A cutting-edge software system developed by Sandia National Laboratories has the remarkable capability of detecting threats beyond the range of human and sensor visibility. This innovative technology can identify and track moving objects, even those as small as a single pixel, enabling advanced surveillance and threat detection capabilities.

The groundbreaking patented software system can identify motion curves within streaming video and images from satellites, drones, and far-range security cameras. This innovative system converts these motion curves into signals, enabling the detection and tracking of even the tiniest moving objects, as small as one pixel. According to the developers, this technology has the potential to enhance the performance of various remote sensing applications significantly.

“Being able to track each pixel from a distance matters, and it is an ongoing and challenging problem,” said Tian Ma, a computer scientist and co-developer of the system. “For physical security surveillance systems, for example, the farther out you can detect a possible threat, the more time you have to prepare and respond. Often the biggest challenge is the simple fact that when objects are located far away from the sensors, their size naturally appears to be much smaller. Sensor sensitivity diminishes as the distance from the target increases.”

Photo of Robert Anderson and Tian Ma
Robert Anderson, left, and Tian Ma developed a new, patented software system at Sandia National Laboratories that gives remote sensing equipment like satellites, drones and security cameras a major performance boost in detecting small moving objects from far away. (Photo by Bret Latter)


In 2015, Ma and Robert Anderson embarked on developing the Multi-frame Moving Object Detection System (MMODS) as part of a Sandia Laboratory Directed Research and Development project. Their work has culminated in a recent publication about MMODS in Sensors.

Detecting One Moving Pixel Among Millions

Typically, remote sensing systems can only detect objects visible within a single video frame. However, as explained by Ma, MMODS introduces a novel approach by utilizing a multi-frame method to detect small objects in low visibility conditions. At a computer station, image streams from multiple sensors are processed in real time by MMODS using an image filter on a frame-by-frame basis. An advanced algorithm identifies movement in the video frames and transforms it into target signals that can be correlated and integrated across a sequence of video frames. This innovative process significantly enhances the ability to detect and track objects under challenging environmental conditions.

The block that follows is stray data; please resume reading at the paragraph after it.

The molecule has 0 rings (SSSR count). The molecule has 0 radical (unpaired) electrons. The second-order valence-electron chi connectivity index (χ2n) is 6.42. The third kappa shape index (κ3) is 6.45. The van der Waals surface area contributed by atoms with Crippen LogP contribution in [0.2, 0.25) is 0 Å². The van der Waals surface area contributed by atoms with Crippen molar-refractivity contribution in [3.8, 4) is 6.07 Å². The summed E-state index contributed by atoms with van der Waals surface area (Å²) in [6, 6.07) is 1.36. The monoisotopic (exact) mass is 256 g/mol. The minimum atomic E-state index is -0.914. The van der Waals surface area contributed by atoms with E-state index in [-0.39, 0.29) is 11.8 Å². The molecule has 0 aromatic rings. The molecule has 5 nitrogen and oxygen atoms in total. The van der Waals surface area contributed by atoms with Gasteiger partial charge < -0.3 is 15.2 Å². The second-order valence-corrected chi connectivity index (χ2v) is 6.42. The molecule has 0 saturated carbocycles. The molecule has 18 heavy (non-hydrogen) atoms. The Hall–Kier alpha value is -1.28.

MMODS graphic
This image shows how running streaming data through Sandia National Laboratories’ Multi-frame Moving Object Detection System makes objects that are otherwise unseeable possible to detect and track. (Image by Eric Lundin)


This process significantly enhances the signal-to-noise ratio and overall image quality. The moving target’s signal is systematically correlated over time, steadily increasing its prominence in the image. Conversely, background noise, such as wind movements, which lack correlation and move randomly, is effectively filtered out and eliminated from the final image. This method ensures that the detected signals are more pronounced and relevant, leading to improved precision and accuracy in target detection.

Before MMODS being implemented for remote sensing improvement, Ma and Anderson conducted a demonstration of its effectiveness using simulated data. They successfully detected target objects as small as one pixel, even when the signal-to-noise ratio was close to 1:1, signifying minimal distinction between the signal and noise. This validation showcased the robustness and reliability of MMODS in identifying small targets amidst challenging conditions.

Under typical circumstances, these objects would remain undetectable to both human eyes and sensors. The baseline detector system achieved a 30% chance of detecting a moving object. However, when MMODS was integrated into the system, the detection rate significantly improved to 90% without any increase in the rate of false alarms. This substantial enhancement in detection capabilities highlights the effectiveness and reliability of MMODS in identifying previously elusive moving objects without compromising accuracy.

In another demonstration, the researchers used MMODS to detect moving objects from live data collected with a remote camera at the peak of Sandia Mountain. Without prior knowledge of Albuquerque’s roads, MMODS detected vehicles moving throughout the city.

“Given that a modern video camera has about 10 million pixels, being able to detect and track one pixel at a time is a major advance in computer vision technology,” Ma said. “MMODS has been proven to improve modern detection sensitivity by 200 to 500% and works for fast- and slow-moving objects, even in poor visibility conditions.”

Sandia National Laboratories

Sandia National Laboratories is a multimission laboratory operated by National Technology and Engineering Solutions of Sandia LLC, a wholly owned subsidiary of Honeywell International Inc., for the U.S. Department of Energy’s National Nuclear Security Administration. Sandia Labs has major research and development responsibilities in nuclear deterrence, global security, defense, energy technologies and economic competitiveness, with main facilities in Albuquerque, New Mexico, and Livermore, California. (Press Release)

To read the research paper on Ma and Anderson’s work, visit Remote Sensing Low SNR Target Detection Enhancement

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Post Image- Sandia National Laboratories’ Multi-frame Moving Object Detection System makes it possible for remote sensors to detect small moving objects that would normally be unseeable to both sensors and human eyes. (Infographic by Eric Lundin)